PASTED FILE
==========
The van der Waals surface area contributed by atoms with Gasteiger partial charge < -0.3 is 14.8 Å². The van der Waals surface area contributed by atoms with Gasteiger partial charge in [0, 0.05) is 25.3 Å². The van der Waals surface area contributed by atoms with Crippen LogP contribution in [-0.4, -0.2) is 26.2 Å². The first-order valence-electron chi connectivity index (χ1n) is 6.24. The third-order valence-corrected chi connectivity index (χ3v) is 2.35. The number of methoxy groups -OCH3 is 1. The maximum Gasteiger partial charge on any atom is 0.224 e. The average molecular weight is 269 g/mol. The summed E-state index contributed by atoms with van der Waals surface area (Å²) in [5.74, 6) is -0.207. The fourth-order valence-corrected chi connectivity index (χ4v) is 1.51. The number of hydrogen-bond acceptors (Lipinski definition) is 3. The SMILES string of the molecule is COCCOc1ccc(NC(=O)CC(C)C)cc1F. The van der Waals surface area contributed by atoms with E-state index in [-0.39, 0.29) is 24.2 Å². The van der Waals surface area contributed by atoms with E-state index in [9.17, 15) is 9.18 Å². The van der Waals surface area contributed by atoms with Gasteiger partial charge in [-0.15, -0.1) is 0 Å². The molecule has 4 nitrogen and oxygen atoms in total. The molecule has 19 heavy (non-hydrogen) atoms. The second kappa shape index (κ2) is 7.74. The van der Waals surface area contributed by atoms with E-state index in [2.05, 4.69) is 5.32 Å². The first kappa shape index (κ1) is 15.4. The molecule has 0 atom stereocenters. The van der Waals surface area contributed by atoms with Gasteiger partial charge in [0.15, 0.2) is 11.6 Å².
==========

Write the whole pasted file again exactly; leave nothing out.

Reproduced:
The van der Waals surface area contributed by atoms with Gasteiger partial charge < -0.3 is 14.8 Å². The van der Waals surface area contributed by atoms with Gasteiger partial charge in [0, 0.05) is 25.3 Å². The van der Waals surface area contributed by atoms with Crippen LogP contribution in [-0.4, -0.2) is 26.2 Å². The first-order valence-electron chi connectivity index (χ1n) is 6.24. The third-order valence-corrected chi connectivity index (χ3v) is 2.35. The number of methoxy groups -OCH3 is 1. The maximum Gasteiger partial charge on any atom is 0.224 e. The average molecular weight is 269 g/mol. The summed E-state index contributed by atoms with van der Waals surface area (Å²) in [5.74, 6) is -0.207. The fourth-order valence-corrected chi connectivity index (χ4v) is 1.51. The number of hydrogen-bond acceptors (Lipinski definition) is 3. The SMILES string of the molecule is COCCOc1ccc(NC(=O)CC(C)C)cc1F. The van der Waals surface area contributed by atoms with E-state index in [-0.39, 0.29) is 24.2 Å². The van der Waals surface area contributed by atoms with E-state index in [9.17, 15) is 9.18 Å². The van der Waals surface area contributed by atoms with Gasteiger partial charge in [-0.15, -0.1) is 0 Å². The molecule has 4 nitrogen and oxygen atoms in total. The molecule has 19 heavy (non-hydrogen) atoms. The second kappa shape index (κ2) is 7.74. The van der Waals surface area contributed by atoms with E-state index in [2.05, 4.69) is 5.32 Å². The first kappa shape index (κ1) is 15.4. The molecule has 0 atom stereocenters. The van der Waals surface area contributed by atoms with Gasteiger partial charge in [0.15, 0.2) is 11.6 Å².